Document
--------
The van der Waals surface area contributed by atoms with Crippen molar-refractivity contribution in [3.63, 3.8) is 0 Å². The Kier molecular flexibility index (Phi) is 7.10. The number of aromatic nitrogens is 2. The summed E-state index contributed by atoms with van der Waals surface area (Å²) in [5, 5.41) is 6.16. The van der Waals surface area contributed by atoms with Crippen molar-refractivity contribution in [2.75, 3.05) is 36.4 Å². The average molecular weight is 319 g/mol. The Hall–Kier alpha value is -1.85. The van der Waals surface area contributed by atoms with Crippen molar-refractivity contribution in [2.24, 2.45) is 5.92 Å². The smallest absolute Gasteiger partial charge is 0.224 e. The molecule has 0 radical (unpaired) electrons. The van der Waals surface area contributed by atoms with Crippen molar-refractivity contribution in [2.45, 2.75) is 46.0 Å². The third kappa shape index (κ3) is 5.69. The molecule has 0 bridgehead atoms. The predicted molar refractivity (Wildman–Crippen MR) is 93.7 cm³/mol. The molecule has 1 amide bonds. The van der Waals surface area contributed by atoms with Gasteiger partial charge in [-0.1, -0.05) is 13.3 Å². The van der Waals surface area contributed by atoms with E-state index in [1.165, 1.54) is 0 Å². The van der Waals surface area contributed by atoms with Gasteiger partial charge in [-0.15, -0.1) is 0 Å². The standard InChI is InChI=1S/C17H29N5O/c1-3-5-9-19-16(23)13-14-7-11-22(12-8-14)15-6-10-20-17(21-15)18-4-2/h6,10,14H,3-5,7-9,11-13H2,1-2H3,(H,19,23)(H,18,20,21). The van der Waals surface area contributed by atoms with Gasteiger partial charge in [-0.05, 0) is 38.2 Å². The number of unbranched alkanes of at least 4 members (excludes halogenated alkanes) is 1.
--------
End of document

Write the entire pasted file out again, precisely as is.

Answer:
The van der Waals surface area contributed by atoms with Crippen molar-refractivity contribution in [3.63, 3.8) is 0 Å². The Kier molecular flexibility index (Phi) is 7.10. The number of aromatic nitrogens is 2. The summed E-state index contributed by atoms with van der Waals surface area (Å²) in [5, 5.41) is 6.16. The van der Waals surface area contributed by atoms with Crippen molar-refractivity contribution in [2.75, 3.05) is 36.4 Å². The average molecular weight is 319 g/mol. The Hall–Kier alpha value is -1.85. The van der Waals surface area contributed by atoms with Crippen molar-refractivity contribution in [2.24, 2.45) is 5.92 Å². The smallest absolute Gasteiger partial charge is 0.224 e. The molecule has 0 radical (unpaired) electrons. The van der Waals surface area contributed by atoms with Crippen molar-refractivity contribution in [2.45, 2.75) is 46.0 Å². The third kappa shape index (κ3) is 5.69. The molecule has 0 bridgehead atoms. The predicted molar refractivity (Wildman–Crippen MR) is 93.7 cm³/mol. The molecule has 1 amide bonds. The van der Waals surface area contributed by atoms with Gasteiger partial charge in [-0.1, -0.05) is 13.3 Å². The van der Waals surface area contributed by atoms with E-state index in [1.165, 1.54) is 0 Å². The van der Waals surface area contributed by atoms with Gasteiger partial charge in [-0.15, -0.1) is 0 Å². The standard InChI is InChI=1S/C17H29N5O/c1-3-5-9-19-16(23)13-14-7-11-22(12-8-14)15-6-10-20-17(21-15)18-4-2/h6,10,14H,3-5,7-9,11-13H2,1-2H3,(H,19,23)(H,18,20,21). The van der Waals surface area contributed by atoms with Gasteiger partial charge in [-0.05, 0) is 38.2 Å². The number of unbranched alkanes of at least 4 members (excludes halogenated alkanes) is 1.